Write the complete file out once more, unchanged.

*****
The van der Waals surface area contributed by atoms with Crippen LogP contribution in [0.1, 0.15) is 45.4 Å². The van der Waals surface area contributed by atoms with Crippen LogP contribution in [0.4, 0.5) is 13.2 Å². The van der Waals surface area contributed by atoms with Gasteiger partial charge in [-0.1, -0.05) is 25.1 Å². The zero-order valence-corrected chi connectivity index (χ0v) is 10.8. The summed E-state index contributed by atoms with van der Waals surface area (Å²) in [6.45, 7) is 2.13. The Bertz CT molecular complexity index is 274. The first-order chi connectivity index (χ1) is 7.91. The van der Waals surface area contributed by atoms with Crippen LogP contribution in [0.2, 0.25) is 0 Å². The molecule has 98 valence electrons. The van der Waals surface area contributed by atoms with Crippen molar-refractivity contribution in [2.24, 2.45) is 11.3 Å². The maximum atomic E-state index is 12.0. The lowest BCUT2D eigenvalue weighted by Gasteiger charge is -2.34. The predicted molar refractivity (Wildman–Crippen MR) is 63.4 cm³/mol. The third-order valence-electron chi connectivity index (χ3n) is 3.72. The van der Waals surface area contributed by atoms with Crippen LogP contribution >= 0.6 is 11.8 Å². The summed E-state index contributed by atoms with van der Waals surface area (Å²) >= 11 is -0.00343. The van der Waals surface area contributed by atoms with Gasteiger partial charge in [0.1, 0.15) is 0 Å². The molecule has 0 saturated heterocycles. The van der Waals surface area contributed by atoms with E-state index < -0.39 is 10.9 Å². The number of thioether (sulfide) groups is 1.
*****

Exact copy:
The van der Waals surface area contributed by atoms with Crippen LogP contribution in [0.1, 0.15) is 45.4 Å². The van der Waals surface area contributed by atoms with Crippen LogP contribution in [0.4, 0.5) is 13.2 Å². The van der Waals surface area contributed by atoms with Gasteiger partial charge in [-0.1, -0.05) is 25.1 Å². The zero-order valence-corrected chi connectivity index (χ0v) is 10.8. The summed E-state index contributed by atoms with van der Waals surface area (Å²) in [6.45, 7) is 2.13. The Bertz CT molecular complexity index is 274. The first-order chi connectivity index (χ1) is 7.91. The van der Waals surface area contributed by atoms with Crippen LogP contribution in [0.2, 0.25) is 0 Å². The molecule has 98 valence electrons. The van der Waals surface area contributed by atoms with Crippen molar-refractivity contribution in [2.24, 2.45) is 11.3 Å². The maximum atomic E-state index is 12.0. The lowest BCUT2D eigenvalue weighted by Gasteiger charge is -2.34. The predicted molar refractivity (Wildman–Crippen MR) is 63.4 cm³/mol. The third-order valence-electron chi connectivity index (χ3n) is 3.72. The van der Waals surface area contributed by atoms with Crippen LogP contribution >= 0.6 is 11.8 Å². The summed E-state index contributed by atoms with van der Waals surface area (Å²) >= 11 is -0.00343. The van der Waals surface area contributed by atoms with Gasteiger partial charge in [0.1, 0.15) is 0 Å². The molecule has 0 saturated heterocycles. The van der Waals surface area contributed by atoms with E-state index < -0.39 is 10.9 Å². The number of thioether (sulfide) groups is 1.